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This article was published 22/2/2016 (1681 days ago), so information in it may no longer be current.
VICTORIA - Dead salmon eggs in a northern British Columbia classroom should raise concerns about the safety of drinking water in schools, but the government appears to be downplaying the fears of parents, says Opposition New Democrat Leader John Horgan.
Elevated levels of lead above Health Canada guidelines have been found in school water systems in Kitimat and Prince Rupert, but Health Minister Terry Lake is telling parents not to worry, Horgan said Monday.
"If I were a parent, I'd be extremely concerned," he said. "We need to be looking at a whole host of schools in the northwest, where there's some of the oldest buildings in the province. If we have troubles in one, it's quite likely we're going to have troubles in all of them."
Parents of students at four Prince Rupert schools received letters from the school district last week telling them elevated levels of lead above Health Canada guidelines were found in the school water. The school district responded by installing filters on water fountains and flushing the water system each morning.
North Coast New Democrat Jennifer Rice, who represents Prince Rupert and surrounding communities, said she's received calls from parents who fear their children are at risk of lead poisoning from drinking water at school.
She said she's also heard from pregnant women with concerns about drinking water in their homes.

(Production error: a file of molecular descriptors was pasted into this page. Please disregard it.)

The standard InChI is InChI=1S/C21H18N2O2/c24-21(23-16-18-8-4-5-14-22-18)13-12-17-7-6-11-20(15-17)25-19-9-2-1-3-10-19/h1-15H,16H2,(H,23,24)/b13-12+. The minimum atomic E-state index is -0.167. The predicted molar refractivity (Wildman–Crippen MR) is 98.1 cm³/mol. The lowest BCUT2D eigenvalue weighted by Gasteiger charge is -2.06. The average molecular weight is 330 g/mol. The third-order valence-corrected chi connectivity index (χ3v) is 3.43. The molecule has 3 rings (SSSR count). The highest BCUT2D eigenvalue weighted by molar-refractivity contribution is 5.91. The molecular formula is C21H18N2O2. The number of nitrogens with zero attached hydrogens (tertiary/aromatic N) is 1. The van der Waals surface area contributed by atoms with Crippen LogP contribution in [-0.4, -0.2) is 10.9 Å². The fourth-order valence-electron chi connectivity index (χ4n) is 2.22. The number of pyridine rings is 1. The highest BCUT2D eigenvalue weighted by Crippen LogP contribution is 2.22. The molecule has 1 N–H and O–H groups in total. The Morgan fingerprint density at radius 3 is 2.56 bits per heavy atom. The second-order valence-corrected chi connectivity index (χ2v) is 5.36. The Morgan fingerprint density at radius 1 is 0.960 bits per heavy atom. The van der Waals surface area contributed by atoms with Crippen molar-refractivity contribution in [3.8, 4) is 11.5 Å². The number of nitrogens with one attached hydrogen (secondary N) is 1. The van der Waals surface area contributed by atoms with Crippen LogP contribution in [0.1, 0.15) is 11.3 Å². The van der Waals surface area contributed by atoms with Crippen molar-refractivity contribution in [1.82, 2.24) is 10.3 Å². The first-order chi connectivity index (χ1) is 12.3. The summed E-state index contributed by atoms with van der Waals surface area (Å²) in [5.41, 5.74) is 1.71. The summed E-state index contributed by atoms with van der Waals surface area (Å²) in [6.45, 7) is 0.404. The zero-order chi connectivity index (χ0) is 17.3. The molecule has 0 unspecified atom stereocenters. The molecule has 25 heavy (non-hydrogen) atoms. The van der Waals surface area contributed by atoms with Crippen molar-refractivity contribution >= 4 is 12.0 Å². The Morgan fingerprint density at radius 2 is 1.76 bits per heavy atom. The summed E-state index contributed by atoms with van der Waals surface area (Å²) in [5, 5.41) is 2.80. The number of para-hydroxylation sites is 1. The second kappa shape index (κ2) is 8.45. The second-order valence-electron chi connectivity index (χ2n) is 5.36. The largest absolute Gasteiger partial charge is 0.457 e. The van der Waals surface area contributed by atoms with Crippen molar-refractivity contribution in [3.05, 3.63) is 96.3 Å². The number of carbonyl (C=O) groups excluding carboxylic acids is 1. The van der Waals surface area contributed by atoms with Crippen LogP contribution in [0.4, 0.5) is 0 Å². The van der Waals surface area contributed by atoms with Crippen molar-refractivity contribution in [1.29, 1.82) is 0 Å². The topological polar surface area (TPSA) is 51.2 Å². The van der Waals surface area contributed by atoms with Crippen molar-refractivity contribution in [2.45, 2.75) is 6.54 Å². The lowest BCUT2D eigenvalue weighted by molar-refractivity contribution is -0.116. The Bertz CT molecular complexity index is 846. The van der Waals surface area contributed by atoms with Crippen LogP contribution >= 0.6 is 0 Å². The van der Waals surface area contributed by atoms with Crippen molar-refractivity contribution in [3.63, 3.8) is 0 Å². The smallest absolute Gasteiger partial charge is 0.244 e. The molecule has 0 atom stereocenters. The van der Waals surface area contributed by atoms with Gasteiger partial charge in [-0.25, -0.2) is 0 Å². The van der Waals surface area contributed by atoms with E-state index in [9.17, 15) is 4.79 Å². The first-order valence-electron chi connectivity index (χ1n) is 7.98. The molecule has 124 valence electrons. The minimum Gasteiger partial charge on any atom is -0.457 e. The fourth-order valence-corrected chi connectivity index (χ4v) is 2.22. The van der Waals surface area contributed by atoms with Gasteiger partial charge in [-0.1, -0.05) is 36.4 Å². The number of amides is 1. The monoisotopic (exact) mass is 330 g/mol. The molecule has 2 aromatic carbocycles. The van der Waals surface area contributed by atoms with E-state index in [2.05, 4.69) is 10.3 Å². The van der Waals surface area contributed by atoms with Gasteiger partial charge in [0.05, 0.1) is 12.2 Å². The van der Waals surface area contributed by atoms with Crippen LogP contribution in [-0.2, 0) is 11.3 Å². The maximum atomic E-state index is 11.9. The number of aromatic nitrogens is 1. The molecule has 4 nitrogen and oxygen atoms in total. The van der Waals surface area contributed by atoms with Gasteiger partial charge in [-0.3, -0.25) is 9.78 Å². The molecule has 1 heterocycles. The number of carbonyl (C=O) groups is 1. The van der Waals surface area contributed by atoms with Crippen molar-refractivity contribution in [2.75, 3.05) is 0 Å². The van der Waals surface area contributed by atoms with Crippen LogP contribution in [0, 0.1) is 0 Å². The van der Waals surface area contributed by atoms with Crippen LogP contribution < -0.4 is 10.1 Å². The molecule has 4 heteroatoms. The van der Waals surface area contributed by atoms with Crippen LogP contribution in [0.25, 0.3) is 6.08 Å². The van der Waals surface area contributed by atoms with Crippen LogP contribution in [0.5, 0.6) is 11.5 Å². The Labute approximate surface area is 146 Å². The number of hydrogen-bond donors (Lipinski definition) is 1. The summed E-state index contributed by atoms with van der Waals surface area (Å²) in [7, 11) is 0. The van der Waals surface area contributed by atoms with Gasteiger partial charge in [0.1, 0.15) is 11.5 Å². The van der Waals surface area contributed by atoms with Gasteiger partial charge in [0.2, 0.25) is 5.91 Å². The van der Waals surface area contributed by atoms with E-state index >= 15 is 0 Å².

Horgan and Rice said the health of school drinking water is not a new issue in the northwest.
Four years ago in nearby Kitimat, a concerned teacher prompted water testing at local schools after a classroom experiment to raise salmon eggs in an aquarium ended in repeated failures. The tests found the eggs were killed by elevated levels of copper and lead in the water.
A district-wide investigation then found varied levels of lead and copper in drinking water in other Kitimat schools, but the water in Prince Rupert schools was not tested until late last year.
"The government shouldn't be turning a blind eye and waiting for fish to die in a science experiment," Horgan said.
Lake said he is meeting with Education Minister Mike Bernier to examine the water quality issue.
Blood tests taken from children in the north between 2009 and 2011 indicated no series health issues connected to the water issue, said Lake.
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